AIB said on Thursday that it is in talks to buy back some of the State’s shares as part of a plan to hand over €213 million to shareholders through dividends and stock repurchases, after it returned to profit last year.
The bank posted a net profit of €645 million for 2021 as lending grew and its level of performing loans increased.
While the company also freed up €238 million of bad loan provisions, having taken a €1.46 billion loans charge in 2020 at the height of the Covid-19 pandemic, the benefit of this release was more than offset by €318 million of exceptional costs.
AIB, led by chief executive Colin Hunt, is now planning to return to paying dividends after a two-year hiatus during the pandemic, with €122 million set to go to shareholders by way of ordinary dividends. The Irish Government currently owns almost 71 per cent of the bank.
The bank said that it has also ring-fenced €91 million for a share buyback programme – adding that it is in talks regarding a repurchase of some of the State’s share as part of this move.
“Today I am pleased to announce that AIB Group delivered a strong performance in 2021 with a return to profitability and €213m of proposed distributions for our shareholders,” said Mr Hunt. “It was a year of very significant progress across the group despite uncertainties related to the Covid-19 pandemic.”
AIB executives had previously signalled to analysts in November that it was unlikely to start handing back excess capital to shareholders in 2023, beyond returning to regular dividends.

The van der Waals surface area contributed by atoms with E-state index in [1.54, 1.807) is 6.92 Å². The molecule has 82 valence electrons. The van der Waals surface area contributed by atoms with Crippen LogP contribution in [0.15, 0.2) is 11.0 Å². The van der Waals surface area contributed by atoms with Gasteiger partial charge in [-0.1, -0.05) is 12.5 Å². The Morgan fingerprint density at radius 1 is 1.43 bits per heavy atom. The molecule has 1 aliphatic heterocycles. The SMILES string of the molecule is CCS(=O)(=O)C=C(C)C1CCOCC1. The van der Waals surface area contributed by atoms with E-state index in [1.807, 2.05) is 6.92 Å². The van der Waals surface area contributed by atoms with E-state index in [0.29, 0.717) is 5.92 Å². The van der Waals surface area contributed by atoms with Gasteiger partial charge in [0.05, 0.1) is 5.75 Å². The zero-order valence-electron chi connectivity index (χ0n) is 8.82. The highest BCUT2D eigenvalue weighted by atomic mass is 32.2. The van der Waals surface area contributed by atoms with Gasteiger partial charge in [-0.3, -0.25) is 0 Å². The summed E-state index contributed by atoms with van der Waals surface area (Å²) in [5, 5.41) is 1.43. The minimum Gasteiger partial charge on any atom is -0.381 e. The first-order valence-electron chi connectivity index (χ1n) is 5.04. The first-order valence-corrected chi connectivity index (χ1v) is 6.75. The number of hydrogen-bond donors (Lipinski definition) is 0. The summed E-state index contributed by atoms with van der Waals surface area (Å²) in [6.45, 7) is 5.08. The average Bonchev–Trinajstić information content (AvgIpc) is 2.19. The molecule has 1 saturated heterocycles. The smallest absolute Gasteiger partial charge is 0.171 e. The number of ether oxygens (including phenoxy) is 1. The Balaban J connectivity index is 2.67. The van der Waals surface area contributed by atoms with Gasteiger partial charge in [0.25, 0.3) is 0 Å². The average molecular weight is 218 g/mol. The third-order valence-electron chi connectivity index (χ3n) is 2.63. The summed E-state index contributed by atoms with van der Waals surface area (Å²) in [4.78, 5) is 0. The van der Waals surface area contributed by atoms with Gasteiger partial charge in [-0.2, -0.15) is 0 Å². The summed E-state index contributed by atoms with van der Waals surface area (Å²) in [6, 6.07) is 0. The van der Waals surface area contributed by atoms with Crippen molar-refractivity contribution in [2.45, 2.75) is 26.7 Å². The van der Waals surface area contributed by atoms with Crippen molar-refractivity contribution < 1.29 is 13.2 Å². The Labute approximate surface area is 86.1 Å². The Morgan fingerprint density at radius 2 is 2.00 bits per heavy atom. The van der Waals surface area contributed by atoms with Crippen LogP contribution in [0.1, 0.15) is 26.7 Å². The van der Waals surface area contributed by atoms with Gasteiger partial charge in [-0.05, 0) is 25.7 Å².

That’s because the group would be concentrating on bedding in its recent acquisition of Goodbody Stockbrokers, investing in a life and pensions joint venture with Canada Life, and completing its planned purchase of €4.2 billion of corporate and commercial loans from Ulster Bank, as the latter exits the market.
Net interest income at AIB dipped by 4 per cent to €1.79 billion last year, reflecting the impact of the negative interest rate environment across the euro zone, lower average loan volumes and the bank’s excess liquidity. During 2021 it expanded its strategy of passing on the European Central Bank’s (ECB) negative rate on deposits to some €12 billion of AIB accounts, up from €4.7 billion a year earlier.
The bank also got some relief in the negative-rate environment by tapping an ECB lending facility – known as TLTRO III – for €10 billion. This allows banks to borrow at rates of as low as minus 1 per cent.
New lending at AIB increased by 13 per cent to €10.4 billion last year. With the overall Irish mortgage market seeing a 25 per cent increase in drawdowns to €10.5 billion, AIB managed to take a 28.3 per cent share of activity.